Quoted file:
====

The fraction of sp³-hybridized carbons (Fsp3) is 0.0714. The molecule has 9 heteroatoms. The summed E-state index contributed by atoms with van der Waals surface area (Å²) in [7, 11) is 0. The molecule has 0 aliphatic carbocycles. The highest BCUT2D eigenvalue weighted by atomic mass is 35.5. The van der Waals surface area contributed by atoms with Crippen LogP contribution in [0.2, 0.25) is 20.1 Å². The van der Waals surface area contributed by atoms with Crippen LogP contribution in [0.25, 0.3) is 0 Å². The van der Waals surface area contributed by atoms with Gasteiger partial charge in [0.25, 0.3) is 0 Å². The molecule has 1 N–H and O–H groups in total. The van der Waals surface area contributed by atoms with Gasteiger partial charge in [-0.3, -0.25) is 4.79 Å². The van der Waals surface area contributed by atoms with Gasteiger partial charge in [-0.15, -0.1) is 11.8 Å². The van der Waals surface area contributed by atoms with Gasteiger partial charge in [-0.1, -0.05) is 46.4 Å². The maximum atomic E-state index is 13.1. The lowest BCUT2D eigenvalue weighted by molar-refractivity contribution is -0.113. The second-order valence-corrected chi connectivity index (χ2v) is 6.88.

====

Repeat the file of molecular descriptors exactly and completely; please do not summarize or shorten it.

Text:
The fraction of sp³-hybridized carbons (Fsp3) is 0.0714. The molecule has 9 heteroatoms. The summed E-state index contributed by atoms with van der Waals surface area (Å²) in [7, 11) is 0. The molecule has 0 aliphatic carbocycles. The highest BCUT2D eigenvalue weighted by atomic mass is 35.5. The van der Waals surface area contributed by atoms with Crippen LogP contribution in [0.2, 0.25) is 20.1 Å². The van der Waals surface area contributed by atoms with Crippen LogP contribution in [0.25, 0.3) is 0 Å². The van der Waals surface area contributed by atoms with Gasteiger partial charge in [0.25, 0.3) is 0 Å². The molecule has 1 N–H and O–H groups in total. The van der Waals surface area contributed by atoms with Gasteiger partial charge in [-0.3, -0.25) is 4.79 Å². The van der Waals surface area contributed by atoms with Gasteiger partial charge in [-0.15, -0.1) is 11.8 Å². The van der Waals surface area contributed by atoms with Gasteiger partial charge in [-0.1, -0.05) is 46.4 Å². The maximum atomic E-state index is 13.1. The lowest BCUT2D eigenvalue weighted by molar-refractivity contribution is -0.113. The second-order valence-corrected chi connectivity index (χ2v) is 6.88.